The Role Of Psychotherapy In Mental Well-being: What You Should Know

The role of Psychotherapy in Mental Well-being: what you should know

Not too long ago, people who were undergoing psychotherapeutic treatment were afraid to say that they went to a psychologist for fear of being stigmatized. Fortunately, in recent years this trend appears to be reversing. Going to therapy, little by little, loses that shell that characterized the therapeutic process as something to distrust, mysterious, or only necessary to “treat crazy people.” 21st century societies increasingly demand more from psychology as a necessary discipline to address the mental health challenges that this time has brought with it.

In fact, Nowadays, the role of psychotherapy in relation to a person’s mental well-being seems to have gained value, beyond the presence or not of psychopathology. However, some misconceptions about psychotherapy still persist. In this article we will develop this paradigm shift around the place of psychotherapy today and clarify some points that you should know about psychotherapy if you are thinking of starting a therapeutic process to improve your mental well-being.

Psychotherapy today, focused on mental well-being

Psychotherapy, just as psychology in general and other scientific disciplines have done, responds to a social need. And, just as the demands of society change over the years, so must scientific theories to explain the changing phenomena of reality.

In terms of mental health, the turn of the millennium was marked by the advent of an increase in many psychological disorders, specifically anxiety disorders, which some authors called “the silent epidemic of the 21st century.” According to the WHO, in 2019, around 300 million experienced an anxiety disorder. And it is likely that this number has fallen short: on the one hand, because not all people who suffer from a disorder are diagnosed. On the other hand, because there are many people who suffer from anxiety but do not meet the diagnostic criteria necessary for a professional to determine that they suffer, by name and surname, from an anxiety disorder.

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It’s not just for those who suffer from a disorder

These data lead us to think that the vast majority of us know someone who has at some point in their life experienced high levels of suffering due to anxiety (or any other intense emotional state). It is even very likely that someone has been oneself.

The fact that people experience firsthand the effects of anxiety, stress, depression and so many other experiences of psychological discomfort—beyond whether or not they suffer from a diagnosed disorder—is perhaps what has led to the beginning of to assess the importance of psychotherapy in the mental well-being of the general population. Pain is an intrinsic component of human life and therefore, having the possibility of accessing psychotherapeutic treatment can be extremely beneficial for any person.

The process is not linear

Now, what can you expect, in advance, from a psychotherapeutic treatment? First of all, it is important to know that by going to a psychologist we can expect to achieve greater well-being in our lives in the medium and long term. However, this does not mean that therapy will progress at a consistent rate to improvement.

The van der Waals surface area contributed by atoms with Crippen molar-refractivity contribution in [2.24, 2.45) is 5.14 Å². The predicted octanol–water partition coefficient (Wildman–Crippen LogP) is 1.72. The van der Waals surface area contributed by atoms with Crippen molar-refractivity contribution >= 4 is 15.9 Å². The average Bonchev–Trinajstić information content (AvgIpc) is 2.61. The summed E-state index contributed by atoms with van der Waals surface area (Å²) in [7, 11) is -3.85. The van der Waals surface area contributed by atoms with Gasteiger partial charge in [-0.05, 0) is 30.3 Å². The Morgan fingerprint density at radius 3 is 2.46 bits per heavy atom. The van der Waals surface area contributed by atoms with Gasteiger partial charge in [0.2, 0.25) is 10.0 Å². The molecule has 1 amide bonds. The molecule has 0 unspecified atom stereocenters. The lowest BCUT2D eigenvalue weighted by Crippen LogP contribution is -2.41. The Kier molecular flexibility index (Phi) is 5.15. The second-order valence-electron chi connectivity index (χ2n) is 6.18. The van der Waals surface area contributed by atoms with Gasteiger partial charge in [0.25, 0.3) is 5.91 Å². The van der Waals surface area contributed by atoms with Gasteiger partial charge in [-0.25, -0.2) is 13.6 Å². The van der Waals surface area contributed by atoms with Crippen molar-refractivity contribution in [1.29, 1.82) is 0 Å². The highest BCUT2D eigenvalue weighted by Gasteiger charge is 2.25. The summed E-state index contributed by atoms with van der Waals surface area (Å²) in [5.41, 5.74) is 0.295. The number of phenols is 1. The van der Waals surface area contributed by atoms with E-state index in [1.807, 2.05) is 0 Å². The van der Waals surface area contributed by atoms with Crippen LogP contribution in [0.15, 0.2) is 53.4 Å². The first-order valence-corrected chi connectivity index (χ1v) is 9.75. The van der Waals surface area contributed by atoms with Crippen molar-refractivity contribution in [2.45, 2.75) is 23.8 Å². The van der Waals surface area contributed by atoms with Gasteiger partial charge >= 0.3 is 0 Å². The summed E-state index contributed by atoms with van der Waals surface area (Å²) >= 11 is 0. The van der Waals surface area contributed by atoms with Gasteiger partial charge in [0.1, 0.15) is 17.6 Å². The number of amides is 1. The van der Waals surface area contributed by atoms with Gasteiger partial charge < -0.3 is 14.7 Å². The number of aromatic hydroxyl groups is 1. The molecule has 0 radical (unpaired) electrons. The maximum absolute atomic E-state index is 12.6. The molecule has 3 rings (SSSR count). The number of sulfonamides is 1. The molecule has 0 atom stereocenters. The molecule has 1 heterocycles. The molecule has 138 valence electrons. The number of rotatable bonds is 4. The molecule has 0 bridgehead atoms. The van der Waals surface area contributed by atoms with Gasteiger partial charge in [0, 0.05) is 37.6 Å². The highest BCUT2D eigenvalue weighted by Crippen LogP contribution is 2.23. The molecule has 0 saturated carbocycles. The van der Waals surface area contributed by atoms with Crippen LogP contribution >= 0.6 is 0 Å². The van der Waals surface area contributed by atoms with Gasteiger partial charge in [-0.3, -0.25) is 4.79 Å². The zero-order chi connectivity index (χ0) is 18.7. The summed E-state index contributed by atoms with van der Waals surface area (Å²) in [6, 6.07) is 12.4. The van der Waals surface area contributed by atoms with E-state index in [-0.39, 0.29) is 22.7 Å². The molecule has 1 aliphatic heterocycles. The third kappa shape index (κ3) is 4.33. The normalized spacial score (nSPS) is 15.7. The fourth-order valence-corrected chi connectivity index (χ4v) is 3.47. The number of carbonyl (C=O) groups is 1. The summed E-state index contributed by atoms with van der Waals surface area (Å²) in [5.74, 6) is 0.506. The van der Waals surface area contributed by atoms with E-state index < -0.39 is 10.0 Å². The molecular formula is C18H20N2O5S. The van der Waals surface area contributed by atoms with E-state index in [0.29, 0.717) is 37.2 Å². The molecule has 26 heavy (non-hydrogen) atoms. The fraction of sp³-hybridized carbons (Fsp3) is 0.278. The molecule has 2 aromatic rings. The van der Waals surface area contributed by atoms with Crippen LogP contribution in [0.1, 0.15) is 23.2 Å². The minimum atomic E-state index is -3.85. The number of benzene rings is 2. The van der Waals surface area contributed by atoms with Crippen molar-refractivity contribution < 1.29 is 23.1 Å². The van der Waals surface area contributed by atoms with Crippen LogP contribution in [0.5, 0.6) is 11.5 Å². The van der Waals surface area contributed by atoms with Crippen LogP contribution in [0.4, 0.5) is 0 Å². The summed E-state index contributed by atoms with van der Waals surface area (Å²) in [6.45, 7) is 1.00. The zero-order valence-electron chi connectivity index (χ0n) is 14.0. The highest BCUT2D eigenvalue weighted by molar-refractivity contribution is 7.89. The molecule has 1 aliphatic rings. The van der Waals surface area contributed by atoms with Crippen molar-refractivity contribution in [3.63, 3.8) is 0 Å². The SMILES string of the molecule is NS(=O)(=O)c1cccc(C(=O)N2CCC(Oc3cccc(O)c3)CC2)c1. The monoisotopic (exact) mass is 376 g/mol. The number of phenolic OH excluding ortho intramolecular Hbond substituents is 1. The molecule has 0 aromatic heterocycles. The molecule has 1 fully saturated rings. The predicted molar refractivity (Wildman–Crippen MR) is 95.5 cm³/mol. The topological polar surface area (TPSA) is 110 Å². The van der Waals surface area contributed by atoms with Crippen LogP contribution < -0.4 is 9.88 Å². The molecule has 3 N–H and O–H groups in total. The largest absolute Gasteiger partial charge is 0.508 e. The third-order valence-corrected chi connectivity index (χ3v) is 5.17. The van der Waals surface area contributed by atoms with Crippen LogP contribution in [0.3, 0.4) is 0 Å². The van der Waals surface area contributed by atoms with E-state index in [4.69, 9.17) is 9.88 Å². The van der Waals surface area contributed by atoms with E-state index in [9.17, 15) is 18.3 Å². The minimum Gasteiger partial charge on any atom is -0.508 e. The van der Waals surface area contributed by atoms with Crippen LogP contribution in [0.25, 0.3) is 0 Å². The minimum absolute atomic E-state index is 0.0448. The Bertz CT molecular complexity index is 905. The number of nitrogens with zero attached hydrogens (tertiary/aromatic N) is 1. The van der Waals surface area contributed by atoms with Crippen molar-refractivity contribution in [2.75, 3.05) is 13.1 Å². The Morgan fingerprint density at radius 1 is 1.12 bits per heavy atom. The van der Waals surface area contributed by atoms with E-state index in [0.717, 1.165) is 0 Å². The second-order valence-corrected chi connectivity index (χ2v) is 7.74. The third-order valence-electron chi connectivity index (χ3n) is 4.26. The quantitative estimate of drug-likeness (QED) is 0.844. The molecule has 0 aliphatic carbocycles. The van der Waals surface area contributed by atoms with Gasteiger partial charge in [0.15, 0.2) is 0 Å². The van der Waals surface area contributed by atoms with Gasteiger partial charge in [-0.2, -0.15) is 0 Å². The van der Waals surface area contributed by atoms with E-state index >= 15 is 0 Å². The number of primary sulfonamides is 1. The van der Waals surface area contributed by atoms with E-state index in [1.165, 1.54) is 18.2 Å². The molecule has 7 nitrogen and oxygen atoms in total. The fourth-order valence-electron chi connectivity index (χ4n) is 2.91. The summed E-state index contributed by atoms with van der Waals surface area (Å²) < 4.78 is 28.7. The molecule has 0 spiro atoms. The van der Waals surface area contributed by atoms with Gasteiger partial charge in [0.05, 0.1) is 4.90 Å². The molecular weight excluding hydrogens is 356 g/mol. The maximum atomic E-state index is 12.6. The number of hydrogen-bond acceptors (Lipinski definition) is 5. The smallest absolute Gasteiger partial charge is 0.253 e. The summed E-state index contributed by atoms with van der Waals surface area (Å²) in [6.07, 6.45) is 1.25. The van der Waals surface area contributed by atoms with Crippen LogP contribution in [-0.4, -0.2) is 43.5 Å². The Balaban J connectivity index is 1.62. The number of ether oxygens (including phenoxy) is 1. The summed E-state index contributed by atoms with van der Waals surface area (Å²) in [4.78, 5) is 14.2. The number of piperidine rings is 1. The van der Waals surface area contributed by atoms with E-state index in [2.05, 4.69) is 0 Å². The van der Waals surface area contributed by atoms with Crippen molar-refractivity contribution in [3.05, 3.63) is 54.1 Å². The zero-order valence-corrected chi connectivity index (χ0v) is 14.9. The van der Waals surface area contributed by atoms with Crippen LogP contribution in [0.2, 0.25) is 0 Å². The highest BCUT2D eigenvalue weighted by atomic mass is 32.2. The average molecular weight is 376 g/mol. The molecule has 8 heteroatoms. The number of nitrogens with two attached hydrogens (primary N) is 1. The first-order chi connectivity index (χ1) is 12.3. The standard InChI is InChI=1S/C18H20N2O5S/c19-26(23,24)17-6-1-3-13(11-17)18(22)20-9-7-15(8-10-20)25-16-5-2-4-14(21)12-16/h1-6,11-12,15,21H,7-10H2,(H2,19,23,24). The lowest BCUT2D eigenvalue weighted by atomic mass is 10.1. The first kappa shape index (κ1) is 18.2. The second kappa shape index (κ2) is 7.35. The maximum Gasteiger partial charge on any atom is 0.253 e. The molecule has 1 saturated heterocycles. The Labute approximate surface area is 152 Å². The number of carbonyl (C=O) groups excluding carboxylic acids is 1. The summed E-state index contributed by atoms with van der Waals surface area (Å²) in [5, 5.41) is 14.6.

Psychotherapy requires that the patient or consultant be willing to approach their pain, to what initially brought him to consultation, but also to those other aspects of his life that were equally or more difficult that he tended to avoid. This is why the act of starting a process with a therapist is a gesture of courage towards oneself. Although it is inevitable, people resist getting involved in our discomfort. However, the path to mental well-being has that obligatory stop. But, in the long run, it’s worth it.

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Psychotherapy is not magic

Evidence-based psychotherapies have consistently shown that patients or clients improve significantly by remaining in treatment. This does not mean that the therapist will do magic during the consultation. There is still a kind of illusion that the psychologist is capable of offering a revealing truth to his patients, session after session, when in truth it is the patient who does much of the work. Therapies such as cognitive-behavioral therapy (CBT) or some third-generation therapies propose carrying out tasks outside the time of the session — such as completing records, reading short and simple bibliography proposed by the therapist to work on a certain skill, mindfulness practices, of exposure, etc.—that are the result of the patient’s effort.

…but it can be transformative

The positive effects of psychotherapy on mental well-being may be such that the process itself could be surprising to the patient. Specifically, what is surprising is the personal transformation to which it leads. A person is not the same before and after a therapeutic process.

Working with a mental health professional can help a person adopt more adaptive behaviors in their daily lives, such as learning to communicate assertively with others or to take meaningful actions even when doing so is painful. But, it can also serve to enable the person to detect, question and reorient their life purpose if necessary, work with their values, and embark on their personal projects. Definitely, Psychotherapy provides the person with the necessary tools to understand their thoughts and emotions, no matter how difficult they may be and makes it easier for you to acquire skills to decide how to act based on your experiences.